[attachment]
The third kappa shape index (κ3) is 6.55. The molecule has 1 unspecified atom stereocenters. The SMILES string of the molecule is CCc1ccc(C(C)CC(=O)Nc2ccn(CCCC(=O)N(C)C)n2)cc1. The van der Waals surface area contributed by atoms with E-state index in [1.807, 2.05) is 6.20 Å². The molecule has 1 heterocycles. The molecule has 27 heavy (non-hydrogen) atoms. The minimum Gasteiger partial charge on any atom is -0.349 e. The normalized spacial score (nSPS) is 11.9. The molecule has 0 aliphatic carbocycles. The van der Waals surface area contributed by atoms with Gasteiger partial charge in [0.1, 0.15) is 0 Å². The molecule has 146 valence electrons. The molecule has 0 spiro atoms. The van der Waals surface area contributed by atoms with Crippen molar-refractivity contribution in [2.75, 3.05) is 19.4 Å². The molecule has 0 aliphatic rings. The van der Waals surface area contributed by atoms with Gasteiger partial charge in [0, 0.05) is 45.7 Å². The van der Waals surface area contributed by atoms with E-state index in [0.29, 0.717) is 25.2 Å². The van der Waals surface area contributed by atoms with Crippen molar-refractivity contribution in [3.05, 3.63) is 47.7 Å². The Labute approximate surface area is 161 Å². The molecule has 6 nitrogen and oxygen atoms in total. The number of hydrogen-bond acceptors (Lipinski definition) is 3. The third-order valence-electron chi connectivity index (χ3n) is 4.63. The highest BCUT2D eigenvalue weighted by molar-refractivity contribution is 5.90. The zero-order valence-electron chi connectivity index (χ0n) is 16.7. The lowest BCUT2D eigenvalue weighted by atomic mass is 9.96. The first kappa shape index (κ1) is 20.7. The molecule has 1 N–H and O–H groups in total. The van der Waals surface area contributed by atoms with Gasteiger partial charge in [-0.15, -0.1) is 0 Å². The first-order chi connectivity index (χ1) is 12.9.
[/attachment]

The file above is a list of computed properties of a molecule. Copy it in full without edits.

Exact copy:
The third kappa shape index (κ3) is 6.55. The molecule has 1 unspecified atom stereocenters. The SMILES string of the molecule is CCc1ccc(C(C)CC(=O)Nc2ccn(CCCC(=O)N(C)C)n2)cc1. The van der Waals surface area contributed by atoms with E-state index in [1.807, 2.05) is 6.20 Å². The molecule has 1 heterocycles. The molecule has 27 heavy (non-hydrogen) atoms. The minimum Gasteiger partial charge on any atom is -0.349 e. The normalized spacial score (nSPS) is 11.9. The molecule has 0 aliphatic carbocycles. The van der Waals surface area contributed by atoms with Gasteiger partial charge in [0.1, 0.15) is 0 Å². The molecule has 146 valence electrons. The molecule has 0 spiro atoms. The van der Waals surface area contributed by atoms with Crippen molar-refractivity contribution in [2.75, 3.05) is 19.4 Å². The molecule has 0 aliphatic rings. The van der Waals surface area contributed by atoms with Gasteiger partial charge in [0, 0.05) is 45.7 Å². The van der Waals surface area contributed by atoms with E-state index in [0.29, 0.717) is 25.2 Å². The van der Waals surface area contributed by atoms with Crippen molar-refractivity contribution in [3.05, 3.63) is 47.7 Å². The Labute approximate surface area is 161 Å². The molecule has 6 nitrogen and oxygen atoms in total. The number of hydrogen-bond acceptors (Lipinski definition) is 3. The third-order valence-electron chi connectivity index (χ3n) is 4.63. The highest BCUT2D eigenvalue weighted by molar-refractivity contribution is 5.90. The zero-order valence-electron chi connectivity index (χ0n) is 16.7. The lowest BCUT2D eigenvalue weighted by atomic mass is 9.96. The first kappa shape index (κ1) is 20.7. The molecule has 1 N–H and O–H groups in total. The van der Waals surface area contributed by atoms with Gasteiger partial charge in [-0.15, -0.1) is 0 Å². The first-order chi connectivity index (χ1) is 12.9.